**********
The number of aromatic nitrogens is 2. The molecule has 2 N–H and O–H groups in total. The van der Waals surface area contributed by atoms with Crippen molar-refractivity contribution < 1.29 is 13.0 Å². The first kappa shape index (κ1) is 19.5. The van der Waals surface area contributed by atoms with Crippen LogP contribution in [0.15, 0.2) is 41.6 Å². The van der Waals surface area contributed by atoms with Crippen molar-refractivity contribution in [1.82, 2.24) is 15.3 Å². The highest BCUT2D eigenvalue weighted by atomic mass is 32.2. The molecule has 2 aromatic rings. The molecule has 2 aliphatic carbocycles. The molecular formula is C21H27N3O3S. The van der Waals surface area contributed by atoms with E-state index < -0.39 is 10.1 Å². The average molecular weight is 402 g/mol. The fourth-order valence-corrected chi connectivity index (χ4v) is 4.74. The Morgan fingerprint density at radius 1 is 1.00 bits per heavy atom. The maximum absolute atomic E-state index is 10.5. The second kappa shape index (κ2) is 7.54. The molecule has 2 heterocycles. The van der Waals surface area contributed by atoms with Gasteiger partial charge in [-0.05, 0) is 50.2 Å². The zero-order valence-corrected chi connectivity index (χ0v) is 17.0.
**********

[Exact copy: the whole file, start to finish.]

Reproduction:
The number of aromatic nitrogens is 2. The molecule has 2 N–H and O–H groups in total. The van der Waals surface area contributed by atoms with Crippen molar-refractivity contribution < 1.29 is 13.0 Å². The first kappa shape index (κ1) is 19.5. The van der Waals surface area contributed by atoms with Crippen LogP contribution in [0.15, 0.2) is 41.6 Å². The van der Waals surface area contributed by atoms with Crippen molar-refractivity contribution in [1.82, 2.24) is 15.3 Å². The highest BCUT2D eigenvalue weighted by atomic mass is 32.2. The molecule has 2 aromatic rings. The molecule has 2 aliphatic carbocycles. The molecular formula is C21H27N3O3S. The van der Waals surface area contributed by atoms with E-state index < -0.39 is 10.1 Å². The average molecular weight is 402 g/mol. The fourth-order valence-corrected chi connectivity index (χ4v) is 4.74. The Morgan fingerprint density at radius 1 is 1.00 bits per heavy atom. The maximum absolute atomic E-state index is 10.5. The second kappa shape index (κ2) is 7.54. The molecule has 2 heterocycles. The van der Waals surface area contributed by atoms with Gasteiger partial charge in [-0.05, 0) is 50.2 Å². The zero-order valence-corrected chi connectivity index (χ0v) is 17.0.